I have read sources that suggest the battery should be fully charged once each week as a preventive maintenance practice. Absorption will not fully charge the battery until it is completed and takes the battery to float. The weekly procedure that makes the most sense to me is to take your battery to absorption with a generator, and do so early in the day. Let the panels complete the absorption stage and take it to float (*). There is also the matter of periodically equalizing the cells, and I've read several accounts that this should be done either monthly or quarterly. NOTE: Battery charging is particularly inefficient once it gets into the absorption stage. Bulk charging is efficient. Therefore, a generator should be limited to bulk charging.

Based on my research it seems you're risking damage to your battery system by allowing the voltage to drop so low. Perhaps you should get more panels.

(*) Note that there is no need to use a generator if you don't have to. However, if the capacity of the array is not sufficient to take the battery to float on a regular basis, then it makes sense to either use a generator to fully charge the battery or get more panels.
 
                        
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If your batteries are reaching absorption each day but being discharged to 50% or less each night, you need more batteries, not panels. 200 some amp hours is a bit low for 750 watts of panels. i've got 660 watts of panels and 1060 amp-hours of batteries - my system is 12v though. the system rarely drops below 12.5v.

MPPT controllers are the way. boost that voltage! i had to run 3 pairs of wire to my 3 60 watt panels (through a PWM controller), and only one pair to my 480 watt array (through the MPPT). MPPT technology makes solar PV feasible in rainy/cloudy location.

 
                        
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Rob Sigg wrote:BTW does anyone know how often the batteries should go into absorption stage? I typically drain them down to 50% daily and get to absorption daily as long as there is sun. When there is a cloudy day my batteries drop to 22 volts(24 V system) and my inverter will shut it self down at 21 volts. IM just wondering how long I can stay between 21 and 24 volts before I start to damage my batteries long term. More of a worse case scenario planning than a day to day use question.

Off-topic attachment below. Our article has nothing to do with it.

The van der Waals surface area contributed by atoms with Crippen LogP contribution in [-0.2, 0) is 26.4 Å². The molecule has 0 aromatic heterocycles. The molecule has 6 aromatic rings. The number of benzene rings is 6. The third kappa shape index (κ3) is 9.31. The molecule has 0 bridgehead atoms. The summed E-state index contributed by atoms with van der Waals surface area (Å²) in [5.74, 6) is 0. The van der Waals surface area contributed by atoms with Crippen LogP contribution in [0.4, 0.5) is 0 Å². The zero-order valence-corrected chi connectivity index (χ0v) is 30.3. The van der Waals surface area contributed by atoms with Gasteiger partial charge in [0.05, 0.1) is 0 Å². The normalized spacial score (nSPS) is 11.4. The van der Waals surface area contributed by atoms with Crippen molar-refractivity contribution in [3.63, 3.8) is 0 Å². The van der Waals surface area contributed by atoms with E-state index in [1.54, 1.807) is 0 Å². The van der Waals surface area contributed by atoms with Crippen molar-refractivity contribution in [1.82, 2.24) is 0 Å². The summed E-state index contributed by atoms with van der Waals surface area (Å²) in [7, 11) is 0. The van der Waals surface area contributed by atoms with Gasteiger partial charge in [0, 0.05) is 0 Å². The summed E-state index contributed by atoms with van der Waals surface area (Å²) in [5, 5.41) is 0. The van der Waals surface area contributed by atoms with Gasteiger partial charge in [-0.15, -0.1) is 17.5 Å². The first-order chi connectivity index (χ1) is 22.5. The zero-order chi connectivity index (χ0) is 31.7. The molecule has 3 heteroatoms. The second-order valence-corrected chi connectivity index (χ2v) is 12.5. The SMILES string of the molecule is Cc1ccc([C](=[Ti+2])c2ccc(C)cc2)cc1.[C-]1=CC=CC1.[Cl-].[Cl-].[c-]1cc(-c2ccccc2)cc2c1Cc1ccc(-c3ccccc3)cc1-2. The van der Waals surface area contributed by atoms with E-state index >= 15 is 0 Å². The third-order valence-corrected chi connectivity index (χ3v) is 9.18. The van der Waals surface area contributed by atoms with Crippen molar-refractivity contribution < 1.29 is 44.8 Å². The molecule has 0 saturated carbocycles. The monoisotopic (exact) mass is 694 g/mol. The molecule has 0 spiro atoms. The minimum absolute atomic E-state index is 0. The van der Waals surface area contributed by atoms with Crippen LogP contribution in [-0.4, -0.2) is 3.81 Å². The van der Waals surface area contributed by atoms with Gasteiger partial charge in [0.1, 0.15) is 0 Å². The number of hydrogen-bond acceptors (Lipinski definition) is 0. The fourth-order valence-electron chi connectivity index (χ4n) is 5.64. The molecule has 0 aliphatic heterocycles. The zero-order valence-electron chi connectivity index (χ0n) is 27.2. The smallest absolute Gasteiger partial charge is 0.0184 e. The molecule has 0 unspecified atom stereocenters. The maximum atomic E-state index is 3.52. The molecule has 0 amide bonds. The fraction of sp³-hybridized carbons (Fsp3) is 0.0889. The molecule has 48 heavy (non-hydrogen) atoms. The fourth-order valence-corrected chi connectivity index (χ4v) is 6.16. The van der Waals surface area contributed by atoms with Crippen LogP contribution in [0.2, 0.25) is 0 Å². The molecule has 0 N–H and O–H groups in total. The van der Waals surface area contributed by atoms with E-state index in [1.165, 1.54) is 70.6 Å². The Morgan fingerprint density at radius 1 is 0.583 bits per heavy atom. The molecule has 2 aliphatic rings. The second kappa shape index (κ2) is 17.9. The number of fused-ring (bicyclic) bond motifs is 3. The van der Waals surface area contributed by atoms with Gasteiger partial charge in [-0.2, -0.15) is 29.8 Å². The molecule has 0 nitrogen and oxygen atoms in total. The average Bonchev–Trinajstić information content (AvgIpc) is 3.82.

if you are regularly dropping your batteries below 24.2v, you are wearing them out. if you can, reprogram the inverter to shut off at 24v and buy more panels/batteries (or use less power!) and save yourself money in the long run. my batteries are 8 years old and i expect another few years out of them. those suckers get boiled every sunny day, and watered often. Rolls-Surette 480's or 530's are well worth the hefty price tag.
 
Vern Faulkner
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Robert Harsell wrote:
I take it you're running a 24 volt system. The panels should be tied in parallel, positive to positive and negative to negative.


An MPPT controller is capable of taking a high-voltage, low-current input and transforming it into a lower-voltage, higher-current output. The parallel advice is largely left for PWM controllers.
 
Vern Faulkner
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Robert Harsell wrote:
If you tell me you're getting much more than 8 amps with your present configuration then I have a lot of studying to do and I'll have to rethink everything I've stated above.



You are thinking PWM controllers.

My two 240 watt panels, (37.7 voc, 8 amps) are wired in series. They typically push 7 or so amps at 50-60 volts. Were I using a Pulse Width controller, I'd be getting only seven amps at 12 (or 24) volts. However, I am using an MPPT controller, which takes the input, turns it into AC, and converts that to a lower-voltage DC current, but does so with great efficiency (92 + per cent), meaning that on the really sunny moments, when 420 watts is coming in, the current fed to the batteries is some six to eight times what a PWM controller could create.
 
Rob Sigg
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Thank you for the reply. I came to the same conclusion. Ive looked into a small wind generator to just charge batteries, but it would require alot more investment than I can afford right now. That cost would be well over $1,000; more batteries to double my current capacity would less than $550. They both have pros and cons, so Im still doing research. For now Ive removed the loads and Im waiting til spring to see how it goes.
 
S Bengi
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Location: Massachusetts, Zone:6/7, AHS:4, Rainfall:48in even distribution
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The batteries give of power at night and so would the windmill due to night wind. So in a sense you could think of it as a night battery. that does not need to be replaced every 5 years.